Indian director Onir has said the government’s decision to block his film about a gay army officer is “worrisome”.
On 21 January, it was reported that the Ministry of Defence had rejected the script of the filmmaker who is popularly known by his first name. The script titled We Are was allegedly rejected over the “illegal” depiction of a queer soldier, since members of the LGBTQI+ community cannot officially serve in India’s armed forces.
In July 2020, the Defence Ministry mandated that any television shows or movies that depict the armed forces must obtain a No Objection Certificate (NOC) from it. “Which itself is problematic,” Onir told The Independent, “because India has a film-certification board that should be doing this work.”
The gay love story is one of four queer romances that make up We Are, a sequel to Onir’s 2010 movie I Am. The forthcoming anthology film commemorates the Supreme Court’s 2018 historic verdict decriminalising homosexuality in India.
“I wanted to do something which celebrated it while also highlighting the way forward in terms of securing civil rights and changing societal perceptions [of the queer community]”, the “out and proud” filmmaker said.
The soldier’s character is inspired allegedly by a retired Major’s experiences of serving in the Indian army as a gay man.
Published on NDTV in July 2020, Major J Suresh’s first-person account – titled “I Was An Officer In The Indian Army, I’m Gay And Very Proud” – details the struggles he encountered while “reconciling the military/ex-military part and the gay part” of his identity.
“I thought this was an interesting premise and I developed my own ...you know, fiction, but the story that I wrote was inspired by this [interview],” the 52-year-old filmmaker said.
“I wrote about a gay army man who falls in love, realises he can’t express his love openly while serving in the army, quits, and finally reaches out to his lover. I don’t even get into any discourse of whether it’s right or wrong,” he said.
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Onir failed to secure a No Objection Certificate from the ministry.
The email he received from the government was very short, he said, reading its contents during the interview with The Independent.
It allegedly read: “The contents of the script received have been analysed and we regret to inform you that it hasn’t been cleared.”
During a follow-up telephonic conversation, the filmmaker was told the ministry were unable to specify exact changes to Onir’s script, but that it was rejected because portraying a queer army officer is “illegal”.
The Independent has reached out to the Defence Ministry for comment.
In recent years, there have been a growing number of instances of film producers, streaming services, and Bollywood actors being restricted from releasing allegedly offensive content by non-film players, citing hurt religious sentiments, obscenity, or – as in Onir’s case – the inclusion of “illegal” characters.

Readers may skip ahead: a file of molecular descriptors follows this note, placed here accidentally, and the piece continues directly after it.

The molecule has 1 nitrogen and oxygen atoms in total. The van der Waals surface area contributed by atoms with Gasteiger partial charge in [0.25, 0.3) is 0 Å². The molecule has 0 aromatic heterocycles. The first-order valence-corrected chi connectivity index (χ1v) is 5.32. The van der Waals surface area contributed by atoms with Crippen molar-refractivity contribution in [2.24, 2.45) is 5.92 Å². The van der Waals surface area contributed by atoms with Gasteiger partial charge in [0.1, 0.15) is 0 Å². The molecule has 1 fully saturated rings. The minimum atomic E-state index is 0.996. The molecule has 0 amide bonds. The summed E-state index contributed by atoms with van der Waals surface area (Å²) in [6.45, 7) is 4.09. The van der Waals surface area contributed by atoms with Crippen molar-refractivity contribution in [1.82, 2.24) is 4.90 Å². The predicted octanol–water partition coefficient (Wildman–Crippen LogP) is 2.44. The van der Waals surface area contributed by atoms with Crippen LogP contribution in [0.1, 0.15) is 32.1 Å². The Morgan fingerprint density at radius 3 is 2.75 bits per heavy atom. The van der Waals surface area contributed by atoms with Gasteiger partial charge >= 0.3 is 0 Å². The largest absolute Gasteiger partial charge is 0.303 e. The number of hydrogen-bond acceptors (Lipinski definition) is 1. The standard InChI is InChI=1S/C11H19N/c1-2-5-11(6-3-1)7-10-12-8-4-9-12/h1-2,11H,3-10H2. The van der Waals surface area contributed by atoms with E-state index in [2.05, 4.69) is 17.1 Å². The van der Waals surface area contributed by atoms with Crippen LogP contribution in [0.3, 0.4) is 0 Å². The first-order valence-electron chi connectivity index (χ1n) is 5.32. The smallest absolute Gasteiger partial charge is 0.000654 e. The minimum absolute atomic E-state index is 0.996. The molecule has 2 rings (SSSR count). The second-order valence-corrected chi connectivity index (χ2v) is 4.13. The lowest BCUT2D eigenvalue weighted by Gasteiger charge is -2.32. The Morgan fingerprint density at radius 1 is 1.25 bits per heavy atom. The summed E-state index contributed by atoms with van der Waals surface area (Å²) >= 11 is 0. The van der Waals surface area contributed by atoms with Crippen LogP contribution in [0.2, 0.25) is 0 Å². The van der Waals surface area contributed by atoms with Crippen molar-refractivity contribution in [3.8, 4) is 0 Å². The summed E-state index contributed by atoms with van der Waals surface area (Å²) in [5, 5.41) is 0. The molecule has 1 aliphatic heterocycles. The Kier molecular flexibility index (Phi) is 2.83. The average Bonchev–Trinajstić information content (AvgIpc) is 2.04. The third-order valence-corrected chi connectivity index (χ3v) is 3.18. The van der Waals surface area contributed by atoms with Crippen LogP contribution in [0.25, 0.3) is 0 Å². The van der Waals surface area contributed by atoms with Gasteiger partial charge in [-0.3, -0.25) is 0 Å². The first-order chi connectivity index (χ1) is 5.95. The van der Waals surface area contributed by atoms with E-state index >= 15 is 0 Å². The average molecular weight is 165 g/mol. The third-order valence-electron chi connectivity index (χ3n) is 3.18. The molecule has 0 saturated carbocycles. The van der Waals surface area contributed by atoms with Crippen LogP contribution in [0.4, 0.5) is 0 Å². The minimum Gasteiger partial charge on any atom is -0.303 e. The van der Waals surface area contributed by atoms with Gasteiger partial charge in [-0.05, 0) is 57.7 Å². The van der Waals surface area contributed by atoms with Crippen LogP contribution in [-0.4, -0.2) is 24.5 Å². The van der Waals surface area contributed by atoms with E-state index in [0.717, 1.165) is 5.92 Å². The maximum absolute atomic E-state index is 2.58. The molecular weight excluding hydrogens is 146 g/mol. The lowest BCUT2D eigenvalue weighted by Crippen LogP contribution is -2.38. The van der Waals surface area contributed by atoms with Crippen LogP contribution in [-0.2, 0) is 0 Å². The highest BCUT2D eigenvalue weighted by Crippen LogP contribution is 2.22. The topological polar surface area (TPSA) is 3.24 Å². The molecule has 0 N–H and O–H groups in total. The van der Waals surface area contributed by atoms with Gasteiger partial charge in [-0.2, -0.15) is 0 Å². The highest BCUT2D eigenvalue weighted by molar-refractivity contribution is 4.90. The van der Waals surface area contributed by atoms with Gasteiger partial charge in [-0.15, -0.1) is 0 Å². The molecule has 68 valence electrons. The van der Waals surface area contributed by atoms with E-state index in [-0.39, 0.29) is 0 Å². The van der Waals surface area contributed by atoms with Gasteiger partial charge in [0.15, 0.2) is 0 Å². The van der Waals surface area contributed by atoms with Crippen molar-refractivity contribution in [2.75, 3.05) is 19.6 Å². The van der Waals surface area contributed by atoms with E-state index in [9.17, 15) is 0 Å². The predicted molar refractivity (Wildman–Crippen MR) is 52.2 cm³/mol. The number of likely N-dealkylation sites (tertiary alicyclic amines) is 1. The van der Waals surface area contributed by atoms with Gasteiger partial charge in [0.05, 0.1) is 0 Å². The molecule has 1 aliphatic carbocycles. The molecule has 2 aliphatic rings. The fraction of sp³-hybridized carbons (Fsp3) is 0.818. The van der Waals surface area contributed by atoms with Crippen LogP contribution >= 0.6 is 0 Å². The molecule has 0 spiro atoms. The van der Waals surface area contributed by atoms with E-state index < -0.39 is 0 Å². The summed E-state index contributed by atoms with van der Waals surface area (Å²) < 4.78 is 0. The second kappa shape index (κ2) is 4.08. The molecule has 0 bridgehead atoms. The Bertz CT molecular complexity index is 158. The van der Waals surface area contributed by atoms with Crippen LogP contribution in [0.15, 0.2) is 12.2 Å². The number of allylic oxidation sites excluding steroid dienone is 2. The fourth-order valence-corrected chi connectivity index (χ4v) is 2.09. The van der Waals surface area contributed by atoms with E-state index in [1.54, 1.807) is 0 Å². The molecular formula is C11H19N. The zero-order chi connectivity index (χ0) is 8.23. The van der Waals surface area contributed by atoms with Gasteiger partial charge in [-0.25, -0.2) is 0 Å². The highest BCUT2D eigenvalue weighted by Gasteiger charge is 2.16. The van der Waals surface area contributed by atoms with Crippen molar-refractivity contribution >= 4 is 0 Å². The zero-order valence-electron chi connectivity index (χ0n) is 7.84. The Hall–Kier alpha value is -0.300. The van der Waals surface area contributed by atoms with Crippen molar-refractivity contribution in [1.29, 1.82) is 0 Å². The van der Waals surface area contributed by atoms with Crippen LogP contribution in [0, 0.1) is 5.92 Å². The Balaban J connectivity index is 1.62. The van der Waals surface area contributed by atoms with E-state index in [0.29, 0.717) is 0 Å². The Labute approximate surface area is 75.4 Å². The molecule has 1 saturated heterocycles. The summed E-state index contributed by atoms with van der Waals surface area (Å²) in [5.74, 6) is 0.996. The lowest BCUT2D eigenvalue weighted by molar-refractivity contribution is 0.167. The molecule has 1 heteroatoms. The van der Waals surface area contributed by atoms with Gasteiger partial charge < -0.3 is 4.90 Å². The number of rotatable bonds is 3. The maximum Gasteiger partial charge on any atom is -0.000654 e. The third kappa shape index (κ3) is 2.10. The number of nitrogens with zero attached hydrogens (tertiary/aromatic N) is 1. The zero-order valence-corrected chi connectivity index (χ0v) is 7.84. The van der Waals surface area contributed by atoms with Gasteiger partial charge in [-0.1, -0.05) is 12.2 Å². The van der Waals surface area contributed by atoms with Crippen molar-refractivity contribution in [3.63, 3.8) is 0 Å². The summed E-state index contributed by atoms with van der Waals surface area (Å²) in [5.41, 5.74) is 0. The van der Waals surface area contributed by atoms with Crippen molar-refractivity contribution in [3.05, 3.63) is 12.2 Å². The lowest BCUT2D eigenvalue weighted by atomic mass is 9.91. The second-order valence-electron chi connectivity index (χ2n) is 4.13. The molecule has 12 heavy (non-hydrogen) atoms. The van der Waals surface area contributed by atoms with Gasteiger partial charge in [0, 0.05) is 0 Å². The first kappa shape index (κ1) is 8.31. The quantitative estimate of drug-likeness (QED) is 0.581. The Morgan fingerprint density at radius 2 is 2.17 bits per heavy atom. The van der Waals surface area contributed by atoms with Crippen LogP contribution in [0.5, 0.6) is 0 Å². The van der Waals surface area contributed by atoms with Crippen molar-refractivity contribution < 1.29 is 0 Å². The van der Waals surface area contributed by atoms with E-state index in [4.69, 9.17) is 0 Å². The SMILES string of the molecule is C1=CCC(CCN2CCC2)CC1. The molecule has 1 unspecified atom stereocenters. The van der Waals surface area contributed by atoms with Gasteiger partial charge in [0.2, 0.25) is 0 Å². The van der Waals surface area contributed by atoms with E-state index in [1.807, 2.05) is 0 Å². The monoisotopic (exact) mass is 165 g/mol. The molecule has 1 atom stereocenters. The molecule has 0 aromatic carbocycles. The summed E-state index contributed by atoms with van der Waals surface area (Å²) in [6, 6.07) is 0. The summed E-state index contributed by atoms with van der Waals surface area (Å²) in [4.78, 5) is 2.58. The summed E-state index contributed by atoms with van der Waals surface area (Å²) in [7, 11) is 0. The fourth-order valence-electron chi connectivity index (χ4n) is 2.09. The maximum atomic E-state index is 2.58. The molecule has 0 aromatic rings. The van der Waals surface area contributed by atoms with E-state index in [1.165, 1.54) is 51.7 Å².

“It’s not just the Indian army,” the director pointed out, highlighting the Amazon Prime Video film Tandav whose makers ran into serious legal trouble with various religious communities last year.
Police complaints were filed against Tandav’s director, actors and Amazon India’s head of content in four separate Indian states, alleging the adverse portrayal of the country’s prime minister, and inappropriate depictions of police personnel, and deities.
In a verdict that was eventually overturned, the Supreme Court refused to grant these persons interim protection from arrest, noting that the “right to freedom of speech is not absolute.”
There has been a marked culture shift in the country, according to Onir, with greater clampdowns on creativity.
His 2005 film My Brother… Nikhil followed the trials and tribulations of state-level swimmer Nikhil Kapoor (played by Sanjay Suri) after being diagnosed with HIV/AIDS in India at a time when AIDS awareness was tragically low. Not only was the movie released in India when homosexuality was still considered a criminal act, it garnered widespread, international interest and critical appreciation as well.
The prequel to We Are — which includes the traumatic depiction of a police officer sexually assaulting a gay man — was released eight years before the Supreme Court delivered its judgement striking down Section 377 of the Indian Penal Code. Onir won the National Award for I Am in 2011.
“Ironically, I could make those [movies] then but not anymore,” Onir said. “We’ve adopted sanitised versions of everything, dictated primarily by very lame, patriarchal, upper class notions. It’s very sad and worrisome.”
Onir didn’t know about the Defence Ministry’s directive when he began working on We Are but, he said, it wouldn’t have impacted his script either way. Committed to telling this story, the director is planning to appeal the ministry’s decision in an open letter, hoping that “everyone sees reason because I’m not even being able to have a dialogue” right now.
If that fails, he will have to follow in the footsteps of Iranian filmmakers who have perfected the art of delivering subtle social commentary through seemingly innocuous and non-combative cinema.
“When you are told that you can’t do [something], you camouflage and find a way to tell your story. And that’s what I will do – I will tell my story.”
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